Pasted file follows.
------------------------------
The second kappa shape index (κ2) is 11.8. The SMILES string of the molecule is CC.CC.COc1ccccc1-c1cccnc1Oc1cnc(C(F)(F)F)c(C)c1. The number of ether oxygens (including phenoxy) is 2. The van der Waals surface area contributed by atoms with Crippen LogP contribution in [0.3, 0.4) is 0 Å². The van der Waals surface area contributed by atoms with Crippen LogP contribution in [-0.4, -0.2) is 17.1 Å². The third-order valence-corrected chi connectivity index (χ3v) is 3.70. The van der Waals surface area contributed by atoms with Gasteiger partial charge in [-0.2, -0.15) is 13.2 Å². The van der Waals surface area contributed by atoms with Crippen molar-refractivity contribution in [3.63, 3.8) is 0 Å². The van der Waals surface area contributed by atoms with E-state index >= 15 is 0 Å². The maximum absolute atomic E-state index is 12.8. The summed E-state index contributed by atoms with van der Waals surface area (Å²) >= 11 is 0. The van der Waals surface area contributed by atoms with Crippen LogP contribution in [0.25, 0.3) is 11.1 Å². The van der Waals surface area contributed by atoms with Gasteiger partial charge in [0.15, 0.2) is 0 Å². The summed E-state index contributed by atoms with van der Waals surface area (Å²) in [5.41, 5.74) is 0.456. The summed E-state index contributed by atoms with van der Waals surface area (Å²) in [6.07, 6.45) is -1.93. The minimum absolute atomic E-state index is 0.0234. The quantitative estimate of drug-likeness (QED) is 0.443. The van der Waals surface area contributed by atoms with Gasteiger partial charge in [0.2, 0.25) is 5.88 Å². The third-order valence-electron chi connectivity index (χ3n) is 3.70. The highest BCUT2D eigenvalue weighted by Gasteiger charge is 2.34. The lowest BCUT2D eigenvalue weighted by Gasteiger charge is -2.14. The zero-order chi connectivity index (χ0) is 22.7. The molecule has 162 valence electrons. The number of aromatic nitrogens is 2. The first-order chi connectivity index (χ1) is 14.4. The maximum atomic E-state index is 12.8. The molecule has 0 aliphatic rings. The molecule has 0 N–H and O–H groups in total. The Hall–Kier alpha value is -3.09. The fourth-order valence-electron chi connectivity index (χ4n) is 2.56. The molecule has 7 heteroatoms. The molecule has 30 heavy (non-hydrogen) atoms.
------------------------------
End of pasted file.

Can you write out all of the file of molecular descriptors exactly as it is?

The second kappa shape index (κ2) is 11.8. The SMILES string of the molecule is CC.CC.COc1ccccc1-c1cccnc1Oc1cnc(C(F)(F)F)c(C)c1. The number of ether oxygens (including phenoxy) is 2. The van der Waals surface area contributed by atoms with Crippen LogP contribution in [0.3, 0.4) is 0 Å². The van der Waals surface area contributed by atoms with Crippen LogP contribution in [-0.4, -0.2) is 17.1 Å². The third-order valence-corrected chi connectivity index (χ3v) is 3.70. The van der Waals surface area contributed by atoms with Gasteiger partial charge in [-0.2, -0.15) is 13.2 Å². The van der Waals surface area contributed by atoms with Crippen molar-refractivity contribution in [3.63, 3.8) is 0 Å². The van der Waals surface area contributed by atoms with E-state index >= 15 is 0 Å². The maximum absolute atomic E-state index is 12.8. The summed E-state index contributed by atoms with van der Waals surface area (Å²) >= 11 is 0. The van der Waals surface area contributed by atoms with Crippen LogP contribution in [0.25, 0.3) is 11.1 Å². The van der Waals surface area contributed by atoms with Gasteiger partial charge in [0.15, 0.2) is 0 Å². The summed E-state index contributed by atoms with van der Waals surface area (Å²) in [5.41, 5.74) is 0.456. The summed E-state index contributed by atoms with van der Waals surface area (Å²) in [6.07, 6.45) is -1.93. The minimum absolute atomic E-state index is 0.0234. The quantitative estimate of drug-likeness (QED) is 0.443. The van der Waals surface area contributed by atoms with Gasteiger partial charge in [0.2, 0.25) is 5.88 Å². The third-order valence-electron chi connectivity index (χ3n) is 3.70. The highest BCUT2D eigenvalue weighted by Gasteiger charge is 2.34. The lowest BCUT2D eigenvalue weighted by Gasteiger charge is -2.14. The zero-order chi connectivity index (χ0) is 22.7. The molecule has 162 valence electrons. The number of aromatic nitrogens is 2. The first-order chi connectivity index (χ1) is 14.4. The maximum atomic E-state index is 12.8. The molecule has 0 aliphatic rings. The molecule has 0 N–H and O–H groups in total. The Hall–Kier alpha value is -3.09. The fourth-order valence-electron chi connectivity index (χ4n) is 2.56. The molecule has 7 heteroatoms. The molecule has 30 heavy (non-hydrogen) atoms.